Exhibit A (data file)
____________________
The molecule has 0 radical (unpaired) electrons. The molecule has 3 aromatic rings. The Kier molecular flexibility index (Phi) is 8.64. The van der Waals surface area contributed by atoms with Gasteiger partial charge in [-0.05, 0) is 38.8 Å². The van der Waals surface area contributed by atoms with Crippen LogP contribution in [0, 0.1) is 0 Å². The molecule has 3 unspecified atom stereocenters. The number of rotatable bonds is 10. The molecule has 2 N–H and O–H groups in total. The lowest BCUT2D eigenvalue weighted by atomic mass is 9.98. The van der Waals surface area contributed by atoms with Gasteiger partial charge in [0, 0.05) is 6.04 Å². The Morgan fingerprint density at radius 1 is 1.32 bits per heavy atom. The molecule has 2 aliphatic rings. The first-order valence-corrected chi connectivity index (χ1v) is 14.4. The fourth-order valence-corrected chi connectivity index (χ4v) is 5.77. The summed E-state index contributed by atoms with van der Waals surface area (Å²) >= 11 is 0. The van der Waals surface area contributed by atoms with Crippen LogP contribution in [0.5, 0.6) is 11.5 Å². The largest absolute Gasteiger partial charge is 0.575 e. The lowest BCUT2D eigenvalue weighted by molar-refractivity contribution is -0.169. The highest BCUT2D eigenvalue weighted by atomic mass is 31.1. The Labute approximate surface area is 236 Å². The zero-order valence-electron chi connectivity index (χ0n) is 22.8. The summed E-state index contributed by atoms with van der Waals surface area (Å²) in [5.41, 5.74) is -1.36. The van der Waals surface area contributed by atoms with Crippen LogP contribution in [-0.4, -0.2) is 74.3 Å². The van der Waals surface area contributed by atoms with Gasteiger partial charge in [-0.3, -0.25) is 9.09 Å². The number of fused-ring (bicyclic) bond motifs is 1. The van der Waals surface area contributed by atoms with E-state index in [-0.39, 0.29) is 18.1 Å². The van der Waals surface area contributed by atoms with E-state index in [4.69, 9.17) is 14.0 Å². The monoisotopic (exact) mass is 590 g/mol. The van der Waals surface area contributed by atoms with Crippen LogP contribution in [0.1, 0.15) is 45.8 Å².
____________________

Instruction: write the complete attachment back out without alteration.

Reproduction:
The molecule has 0 radical (unpaired) electrons. The molecule has 3 aromatic rings. The Kier molecular flexibility index (Phi) is 8.64. The van der Waals surface area contributed by atoms with Gasteiger partial charge in [-0.05, 0) is 38.8 Å². The van der Waals surface area contributed by atoms with Crippen LogP contribution in [0, 0.1) is 0 Å². The molecule has 3 unspecified atom stereocenters. The number of rotatable bonds is 10. The molecule has 2 N–H and O–H groups in total. The lowest BCUT2D eigenvalue weighted by atomic mass is 9.98. The van der Waals surface area contributed by atoms with Gasteiger partial charge in [0, 0.05) is 6.04 Å². The Morgan fingerprint density at radius 1 is 1.32 bits per heavy atom. The molecule has 2 aliphatic rings. The first-order valence-corrected chi connectivity index (χ1v) is 14.4. The fourth-order valence-corrected chi connectivity index (χ4v) is 5.77. The summed E-state index contributed by atoms with van der Waals surface area (Å²) >= 11 is 0. The van der Waals surface area contributed by atoms with Crippen LogP contribution in [0.5, 0.6) is 11.5 Å². The largest absolute Gasteiger partial charge is 0.575 e. The lowest BCUT2D eigenvalue weighted by molar-refractivity contribution is -0.169. The highest BCUT2D eigenvalue weighted by atomic mass is 31.1. The Labute approximate surface area is 236 Å². The zero-order valence-electron chi connectivity index (χ0n) is 22.8. The summed E-state index contributed by atoms with van der Waals surface area (Å²) in [5.41, 5.74) is -1.36. The van der Waals surface area contributed by atoms with Crippen LogP contribution in [-0.4, -0.2) is 74.3 Å². The van der Waals surface area contributed by atoms with Gasteiger partial charge in [-0.3, -0.25) is 9.09 Å². The number of fused-ring (bicyclic) bond motifs is 1. The van der Waals surface area contributed by atoms with E-state index in [-0.39, 0.29) is 18.1 Å². The van der Waals surface area contributed by atoms with E-state index in [4.69, 9.17) is 14.0 Å². The monoisotopic (exact) mass is 590 g/mol. The van der Waals surface area contributed by atoms with Crippen LogP contribution in [0.1, 0.15) is 45.8 Å².